What about the parties in a matter? At common law, a party may be said to “enter an appearance” whenever they first appear in litigation. Thus, in some jurisdictions, the act of filing any document or physically appearing in court is considered entry of appearance. Formal written documents classed as entries of appearance are usually only required for attorneys or other legal representatives, not for the parties themselves.

What information should be included in an entry of appearance?

The procedural rules for the venue will either identify (1) a form that must be filled out, or (2) state the specific information that must be included if there is no form. While the required contents vary by jurisdiction and venue, they will almost always require:

  • The full legal name of the attorney or representative entering the appearance;
  • The bar license number for attorneys and other registration number, license, or authorization for other types of representatives;
  • The name and number of the court case or matter;
  • The judicial officer or adjudicator assigned to the matter;
  • The contact information for the attorney or representative; and
  • The name of the party to be represented.

In some circumstances, the entry of appearance will also include a waiver of service. A waiver of service is simply an acknowledgment that the party in question has knowledge of the lawsuit regardless of whether or not they have been formally served and is now obligated to participate.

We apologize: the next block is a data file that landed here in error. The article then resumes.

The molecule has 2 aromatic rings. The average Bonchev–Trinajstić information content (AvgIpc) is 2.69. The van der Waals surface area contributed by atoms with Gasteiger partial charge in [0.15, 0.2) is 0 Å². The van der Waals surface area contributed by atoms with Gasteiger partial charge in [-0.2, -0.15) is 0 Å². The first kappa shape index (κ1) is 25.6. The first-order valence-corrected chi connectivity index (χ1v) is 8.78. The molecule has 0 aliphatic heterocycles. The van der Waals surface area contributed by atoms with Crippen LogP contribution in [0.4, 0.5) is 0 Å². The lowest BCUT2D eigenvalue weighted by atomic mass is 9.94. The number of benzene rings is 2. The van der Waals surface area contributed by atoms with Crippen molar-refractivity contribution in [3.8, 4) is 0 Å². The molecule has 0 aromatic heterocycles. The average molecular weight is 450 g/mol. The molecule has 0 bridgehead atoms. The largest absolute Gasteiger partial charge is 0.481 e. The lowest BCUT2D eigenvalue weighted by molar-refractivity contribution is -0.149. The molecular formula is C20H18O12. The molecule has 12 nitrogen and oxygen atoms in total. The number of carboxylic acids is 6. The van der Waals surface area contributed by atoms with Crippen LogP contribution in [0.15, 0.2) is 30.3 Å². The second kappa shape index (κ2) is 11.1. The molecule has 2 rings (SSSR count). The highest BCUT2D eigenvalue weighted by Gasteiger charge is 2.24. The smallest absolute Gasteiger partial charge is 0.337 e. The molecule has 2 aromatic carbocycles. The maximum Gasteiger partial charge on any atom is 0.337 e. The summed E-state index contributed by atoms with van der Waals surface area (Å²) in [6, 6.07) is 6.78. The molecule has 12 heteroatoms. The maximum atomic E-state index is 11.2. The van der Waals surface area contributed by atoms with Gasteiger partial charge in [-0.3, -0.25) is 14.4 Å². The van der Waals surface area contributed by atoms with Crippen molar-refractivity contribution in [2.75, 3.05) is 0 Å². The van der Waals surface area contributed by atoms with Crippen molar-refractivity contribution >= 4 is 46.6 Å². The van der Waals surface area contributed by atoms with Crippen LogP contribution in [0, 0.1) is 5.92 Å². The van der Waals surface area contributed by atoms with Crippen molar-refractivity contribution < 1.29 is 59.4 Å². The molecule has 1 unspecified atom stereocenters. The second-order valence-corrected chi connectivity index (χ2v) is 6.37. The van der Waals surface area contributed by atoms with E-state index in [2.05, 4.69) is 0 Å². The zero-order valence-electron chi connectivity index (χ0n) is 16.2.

Unlike civil, family, immigration, and administrative proceedings, in criminal proceedings, because laws around habeas corpus require a defendant to be physically present before the court soon after an arrest and at numerous key points in the proceedings, it is common in some jurisdictions for counsel to be permitted to enter their appearance verbally on the record while speaking to the court rather than by filing papers.

What other notice is required to enter an appearance?

Usually, no other notice besides the entry of appearance itself is required, but the filing of the entry of appearance may start the clock on other mandatory activities.

For example, once an appearance has been filed, a party may have a specific number of days to file a responsive pleading, meet and confer with the other parties to the litigation, or otherwise take steps to advance the case toward resolution. 

Why does one file an entry of appearance?  

Generally, entries of appearance are only filed where procedural rules require them. There are four main benefits: 

  1. First, an entry of appearance simply permits the attorney or representative to begin acting within the case.